Wild Boar (Persenk) Ultra – This race in Bulgaria was another one I never wanted to do. I’d never even heard of it. After failing to get their place in the CCC ballot, Jon and Ged hatched a plan and came across this little known race in the mountains of Bulgaria. Before I knew it I too was tagging along. And then I wasn’t. After not wanting to do it, now I REALLY want to do it. The race did go ahead towards the end of August, however the travel restrictions meant that, one by one, everyone else planning to go had to pull out. I came so close to going by myself. The flights and accommodation were booked, the quarantine was arranged, the mandatory bear bell was purchased, work even signed me off to work remotely from Bulgaria. Ultimately it came down to the fact it wouldn’t quite be the same without everyone else and it wouldn’t have been the right thing to do – suddenly jump on a plan and travel during a pandemic. I bailed. Other commitments mean this isn’t going to happen in 2021, but who knows for 2022….

Chicago Marathon – We knew fairly early on that this one also wouldn’t happen. Another World Major Marathon, there was no way that an event of this scale would take place in October. A blessing at first as I’d booked two massive ultras and a marathon in America in the same month. But then the whole month was cancelled…. Chicago Marathon have been great with their refund policies and I have the option to run the race in either 2021, 2022 or 2023. I won’t be doing it in 2021 due to other deferrals and the crossed fingers for Boston! 2022 we will see…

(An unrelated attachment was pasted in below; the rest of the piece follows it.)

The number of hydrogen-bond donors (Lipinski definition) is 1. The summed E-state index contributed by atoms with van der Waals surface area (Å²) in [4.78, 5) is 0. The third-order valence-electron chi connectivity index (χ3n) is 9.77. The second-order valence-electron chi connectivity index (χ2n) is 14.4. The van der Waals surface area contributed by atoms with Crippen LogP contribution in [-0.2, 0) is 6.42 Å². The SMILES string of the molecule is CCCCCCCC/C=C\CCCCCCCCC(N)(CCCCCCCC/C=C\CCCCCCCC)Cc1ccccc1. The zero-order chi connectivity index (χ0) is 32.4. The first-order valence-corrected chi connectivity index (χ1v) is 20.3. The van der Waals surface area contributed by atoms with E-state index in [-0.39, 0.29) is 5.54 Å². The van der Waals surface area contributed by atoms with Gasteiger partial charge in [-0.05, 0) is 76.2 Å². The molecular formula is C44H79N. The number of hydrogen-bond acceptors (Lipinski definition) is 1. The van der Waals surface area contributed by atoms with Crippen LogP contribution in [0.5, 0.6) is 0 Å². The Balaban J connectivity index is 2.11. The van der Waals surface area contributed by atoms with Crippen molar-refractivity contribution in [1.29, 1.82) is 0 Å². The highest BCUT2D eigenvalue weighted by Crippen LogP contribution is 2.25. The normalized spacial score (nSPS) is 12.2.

Cappadocia Ultra Trail – This has been on the wish list for a few years. I’ve heard so many fantastic things about the Urgup region and the Cappadocia Trail. Sadly it wasn’t meant to be and I’m really hoping it does get to go ahead in 2021. The benefit of the deferral has been that there is now an even bigger group of us booked to go this year!

13 Valleys Ultra – This was a new race planned for 2020. Through some contacts I’d managed to get a place at the event and I was very excited to go run around the Lake District (I’ve still never been). Unfortunately, being a new event, the organisers just didn’t have the option to plan and prepare everything needed during a lockdown to be able to execute the event the way they wished. I’m hoping they are able to bring the event to life in the years to come…

Wendover Woods 50 – The first of the substitutes… With so many cancellations, I was frantically trying to replace ‘lost events’ in my calendar. After the success of the Centurion Running NDW100 I signed up and got a place on their Wendover woods 50km. 3 Loops of Wendover Woods, at night…. Nothing about this race appeals to me. One loop of Wendover Woods is painful enough. I’ve run two at night before and it hurt, a lot. Alas, I’m deferred to 2022 (due to a date clash in 2021) and now have and extra 18 months of pre-suffering to endure.

Camino Lea Valley – A small and new ultra from the DazNBone duo that is Camino Ultra. Another substitute for all the other cancellations. Sadly this too was deferred to November and then fully cancelled. Roll on summer 2021 where I will conquer it.